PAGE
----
Remaining Challenges
Flash's .swf file format is an open standard and available for developers to integrate into their products. Our technique for migrating Shape files into .swf format optimizes the data by converting simple segmented lines into bezier spline curves using the MaPublisher Plug-in running in Adobe Illustrator. However, This conversion and optimization process is labor intensive. An automated conversion from standard GIS file formats into .swf format is needed for Flash to work well in a larger production pipeline. Ideally, ESRI would adopt the Flash format as a direct output option. Software vendors and users have a great opportunity to deliver better products and projects based on Flash's strengths. For example, Flash uses a technology termed SmartClips, which allows a user to create a Flash interface that assists users in repetitive authoring tasks. A single high-level user can empower any number of lesser skilled users with advanced functionality using SmartClips. Another Macromedia product, Director, has recently added 3d capabilities with Shockwave 3-d. This promises rich and highly customizable 3d elements and environments that integrate cleanly with Flash. Despite Flash's roots as an advertising and animation tool, the humanities GIS community should consider it as a display engine. Flash, more than other available technologies, can offer the extensibility and functionality required to display these complex geographic relationships.

Relational Ontologies and the New Historicism

Stephen Ramsay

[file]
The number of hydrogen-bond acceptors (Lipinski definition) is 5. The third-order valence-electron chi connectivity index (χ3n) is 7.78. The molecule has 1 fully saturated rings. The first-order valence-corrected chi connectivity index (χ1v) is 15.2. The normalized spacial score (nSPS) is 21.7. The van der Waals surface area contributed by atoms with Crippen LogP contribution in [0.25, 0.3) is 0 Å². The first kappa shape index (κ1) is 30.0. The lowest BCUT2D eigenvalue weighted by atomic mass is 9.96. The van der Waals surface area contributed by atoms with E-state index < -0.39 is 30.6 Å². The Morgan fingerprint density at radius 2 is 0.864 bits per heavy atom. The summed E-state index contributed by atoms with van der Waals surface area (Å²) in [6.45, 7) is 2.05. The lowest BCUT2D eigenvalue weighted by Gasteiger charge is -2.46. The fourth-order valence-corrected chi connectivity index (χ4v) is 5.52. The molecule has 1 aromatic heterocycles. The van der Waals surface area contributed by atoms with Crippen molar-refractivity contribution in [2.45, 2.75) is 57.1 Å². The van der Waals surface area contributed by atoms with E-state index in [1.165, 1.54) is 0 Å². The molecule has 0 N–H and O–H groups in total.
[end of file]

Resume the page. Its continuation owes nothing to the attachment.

Modern historiography, in whatever discipline it might occur, is primarily an attempt at multi-leveled contextualization--a weaving together of anecdotal evidence and "micro-narrative" with broader, and perhaps more data-centric quantitative evidence. The modern historian, in other words, cares as much about letters, photographs, and snippets of conversation as about census data, geographical information, and tax records. The former has traditionally resided in digital archives; the latter, in relational databases and GIS systems. Effecting the union of the various technical approaches is not by itself a difficult matter. RDBMS, GIS, and digital collections all participate in a similar quest for order and organization. But with the rise of humanities computing has come opportunities for thinking about how technology can be brought to bear on the two-pronged historicism now current. How can the traditional forms of computer-assisted data representation be used to draw forth unforeseen connections, micro-narratives, and anecdotal anomalies in the large and diverse datasets available to the modern historian? The Institute for Advanced Technology in the Humanities confronted this problem recently with two historiographic projects: "The Salem Witchcraft Papers" and "Evolutionary Infrastructures: Boston's Back Bay Fens." Both of the scholars initiating the projects wanted to capture large datasets concerning events in a sizeable geographic area over a long period of time. They both envisioned databases that would contain the usual large-dataset materials, like GIS data, building records, and population census materials. In both cases, however, the usefulness of the historical record was thought to depend equally upon individual images, biographical information, and individual documents. The database schema we designed (discussed in a previous paper by D. Pitti) organizes the data into a deliberately heterogeneous ontology: people, places, significant events, objects, corporate bodies, and bibliographical records. The data in each of these major tables is organized according to its own internal logic, but these five tables are related in an overall schema that in both systems reaches to almost a hundred separate relational junctions and subtables. The schema, therefore, consists mainly of many-to-many relationships of the form "person/corporate_body.owner()," "object/event.role()," "bibliographical_record/person.about()," and so forth. The data entry mechanisms for the projects involve a combination of both large-scale import, as well as more finely grained data entry. The former method is employed for entering the main records themselves, but the relationships are hand-drawn and classified by members of each respective team. The knowledge possessed by any particular team member is necessarily partial and imperfect. A scholar might have evidence of a connection between the builder of the Boston Conservatory and the building itself, but not about the relationship between that builder and other buildings, or about the relationship between that building and what stood before it. However, the database is all the time watching and recording these connections. We developed a generic Java class library (called the Sibelius libraries) that can search through the junction tables for any particular record looking for these relationships. Whenever the user arrives at a particular record, all of the relationships with other tables are then aggregated and presented to the user. We believe this function is significant for two reasons. On the one hand, it creates synergies out of the partial ontologies possessed by the individual team members; what was partial before may now reveal itself in full. More significant, however, is the fact that these "unwound" connections often have the character of micro-narratives. A typical search result for buildings in the Muddy River Watershed in Boston, for example, might yield information about the New England Conservatory. The linking mechanism will in turn yield further connections to various architects, places, buildings, and events, each of which will yield further connections. One is therefore able to create statements like, "The New England Conservatory, which was once the Harvard Medical Library, was built by Henry Hunnewell, who also built the student house at 96 Fenway, which was once owned by T. Frothingham . . ." At no point was this narrative explicitly entered into the database in this form, and yet the system can use the local connections to build the larger narrative. This paper will discuss our method from both a philosophical and technical standpoint, and will go on to suggest some directions for how research might proceed on the visualization of these "unwound" narratives. We have been experimenting, in particular, with graph visualization software, which we hope eventually to apply to the ontological submaps created by the Sibelius engine.